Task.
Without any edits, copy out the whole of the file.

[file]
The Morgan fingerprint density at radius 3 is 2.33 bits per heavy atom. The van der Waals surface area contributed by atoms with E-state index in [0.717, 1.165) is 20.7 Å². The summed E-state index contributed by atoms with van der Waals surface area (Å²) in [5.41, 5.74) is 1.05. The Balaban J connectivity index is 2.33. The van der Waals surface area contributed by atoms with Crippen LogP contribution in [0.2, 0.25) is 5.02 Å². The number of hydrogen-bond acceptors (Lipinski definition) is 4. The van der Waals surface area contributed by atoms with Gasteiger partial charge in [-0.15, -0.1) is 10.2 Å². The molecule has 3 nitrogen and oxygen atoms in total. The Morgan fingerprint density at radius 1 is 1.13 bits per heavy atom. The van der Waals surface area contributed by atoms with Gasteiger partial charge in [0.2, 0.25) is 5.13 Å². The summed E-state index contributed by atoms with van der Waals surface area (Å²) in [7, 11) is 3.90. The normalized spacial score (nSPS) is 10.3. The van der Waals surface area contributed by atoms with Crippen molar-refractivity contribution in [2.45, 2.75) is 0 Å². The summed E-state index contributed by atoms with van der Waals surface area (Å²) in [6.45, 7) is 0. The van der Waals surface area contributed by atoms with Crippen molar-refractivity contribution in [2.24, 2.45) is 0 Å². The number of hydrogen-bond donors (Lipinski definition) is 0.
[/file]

The Morgan fingerprint density at radius 3 is 2.33 bits per heavy atom. The van der Waals surface area contributed by atoms with E-state index in [0.717, 1.165) is 20.7 Å². The summed E-state index contributed by atoms with van der Waals surface area (Å²) in [5.41, 5.74) is 1.05. The Balaban J connectivity index is 2.33. The van der Waals surface area contributed by atoms with Crippen LogP contribution in [0.2, 0.25) is 5.02 Å². The number of hydrogen-bond acceptors (Lipinski definition) is 4. The van der Waals surface area contributed by atoms with Gasteiger partial charge in [-0.15, -0.1) is 10.2 Å². The molecule has 3 nitrogen and oxygen atoms in total. The Morgan fingerprint density at radius 1 is 1.13 bits per heavy atom. The van der Waals surface area contributed by atoms with Gasteiger partial charge in [0.2, 0.25) is 5.13 Å². The summed E-state index contributed by atoms with van der Waals surface area (Å²) in [7, 11) is 3.90. The normalized spacial score (nSPS) is 10.3. The van der Waals surface area contributed by atoms with Crippen molar-refractivity contribution in [2.45, 2.75) is 0 Å². The summed E-state index contributed by atoms with van der Waals surface area (Å²) in [6.45, 7) is 0. The van der Waals surface area contributed by atoms with Crippen molar-refractivity contribution in [2.24, 2.45) is 0 Å². The number of hydrogen-bond donors (Lipinski definition) is 0.